Lateral/Medial Epicondylitis/Epicondylosis describes acute and chronic inflammation of the muscles of the forearm that attach at the elbow. Initially, the inflammation occurs both at the periosteum (connective tissue covering of the bone) as well as the tendons that insert on the bone (namely the wrist extensor tendons for lateral epicondylitis or wrist flexor muscles for medial epicondylitis).
Epicondylitis is also commonly known as Tennis Elbow which refers to pain on the outside (lateral side) of the elbow. Epicondylosis is commonly known as Golfer’s Elbow which refers to pain on the inside (medial side) of the elbow. Interestingly enough, the conditions are not always present in these sports.
Many times, the biomechanical problem with these conditions is in the shoulder and/or wrist. Having weak shoulder muscles can put the elbow muscles under more stress and cause them to experience pain. Most commonly, patients that are experiencing either of these conditions, have had it for a long time without showing any pain or symptoms.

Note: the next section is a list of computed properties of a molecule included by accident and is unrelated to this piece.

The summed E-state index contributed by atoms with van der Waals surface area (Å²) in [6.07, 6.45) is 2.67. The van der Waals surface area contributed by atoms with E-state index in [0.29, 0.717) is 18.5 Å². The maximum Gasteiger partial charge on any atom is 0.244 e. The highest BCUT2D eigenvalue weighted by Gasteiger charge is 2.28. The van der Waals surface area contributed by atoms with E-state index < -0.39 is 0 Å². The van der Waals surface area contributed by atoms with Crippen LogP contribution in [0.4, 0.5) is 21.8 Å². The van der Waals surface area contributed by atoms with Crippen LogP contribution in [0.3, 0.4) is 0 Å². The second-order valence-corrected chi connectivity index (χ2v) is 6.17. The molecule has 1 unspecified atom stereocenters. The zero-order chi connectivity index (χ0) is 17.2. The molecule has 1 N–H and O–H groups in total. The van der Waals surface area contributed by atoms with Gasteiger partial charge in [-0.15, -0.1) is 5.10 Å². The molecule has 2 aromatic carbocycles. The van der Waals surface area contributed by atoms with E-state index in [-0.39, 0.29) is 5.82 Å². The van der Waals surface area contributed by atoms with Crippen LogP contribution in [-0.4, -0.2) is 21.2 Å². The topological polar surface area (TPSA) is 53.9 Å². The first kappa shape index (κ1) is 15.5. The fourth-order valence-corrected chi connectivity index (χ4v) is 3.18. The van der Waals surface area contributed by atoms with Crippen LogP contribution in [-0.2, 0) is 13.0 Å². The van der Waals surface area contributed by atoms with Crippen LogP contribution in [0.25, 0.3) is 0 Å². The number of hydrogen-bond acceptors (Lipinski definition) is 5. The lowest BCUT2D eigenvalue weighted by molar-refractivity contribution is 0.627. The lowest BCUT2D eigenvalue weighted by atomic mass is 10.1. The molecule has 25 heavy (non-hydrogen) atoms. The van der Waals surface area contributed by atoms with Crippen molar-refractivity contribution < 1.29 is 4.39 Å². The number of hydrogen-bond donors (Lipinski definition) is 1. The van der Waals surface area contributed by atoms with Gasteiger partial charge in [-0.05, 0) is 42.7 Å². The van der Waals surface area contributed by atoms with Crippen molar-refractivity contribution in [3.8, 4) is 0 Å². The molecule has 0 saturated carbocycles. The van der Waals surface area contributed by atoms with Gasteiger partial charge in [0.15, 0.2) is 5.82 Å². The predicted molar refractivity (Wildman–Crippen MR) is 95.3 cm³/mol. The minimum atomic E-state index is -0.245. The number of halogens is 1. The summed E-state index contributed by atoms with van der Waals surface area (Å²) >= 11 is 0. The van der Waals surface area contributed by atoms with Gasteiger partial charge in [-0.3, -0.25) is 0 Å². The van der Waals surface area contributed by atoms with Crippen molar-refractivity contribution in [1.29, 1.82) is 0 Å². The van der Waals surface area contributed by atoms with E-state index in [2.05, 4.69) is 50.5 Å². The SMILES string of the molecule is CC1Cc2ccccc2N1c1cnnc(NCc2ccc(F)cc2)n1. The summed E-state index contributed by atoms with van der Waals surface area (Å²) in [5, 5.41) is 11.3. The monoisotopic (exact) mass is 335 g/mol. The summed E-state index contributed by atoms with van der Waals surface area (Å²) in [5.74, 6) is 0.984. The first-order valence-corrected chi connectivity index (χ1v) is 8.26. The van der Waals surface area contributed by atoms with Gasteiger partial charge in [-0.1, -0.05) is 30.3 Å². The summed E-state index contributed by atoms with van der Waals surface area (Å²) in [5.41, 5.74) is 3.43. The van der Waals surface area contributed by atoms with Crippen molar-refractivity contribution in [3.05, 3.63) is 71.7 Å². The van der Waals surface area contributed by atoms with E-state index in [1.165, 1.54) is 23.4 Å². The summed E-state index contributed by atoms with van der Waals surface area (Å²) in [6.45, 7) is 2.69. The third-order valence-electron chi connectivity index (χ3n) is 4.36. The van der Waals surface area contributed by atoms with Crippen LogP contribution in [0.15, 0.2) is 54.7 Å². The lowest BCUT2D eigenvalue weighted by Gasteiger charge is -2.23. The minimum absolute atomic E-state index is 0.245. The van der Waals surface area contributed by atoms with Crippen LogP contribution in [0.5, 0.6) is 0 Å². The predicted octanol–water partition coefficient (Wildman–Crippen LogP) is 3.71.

Research studies have shown that although the tendon is rarely inflamed, it is normally degenerated. Degenerative tendons need completely different treatment than inflamed tendons. They need to be strengthened through a process called low-load eccentrics. Tim Tyler, a physical therapist from New York, conducted a study that showed the addition of an exercise known as the Tyler Twist to the in-clinic treatment helps people with these elbow conditions much more than any other similar treatment. The Tyler Twist uses a TheraBand Flex-Bar for stretching and hands-on manual therapy.
The doctors and staff of Kaizo Health are specially trained in the Tyler Twist and the use of manual therapy to treat these conditions.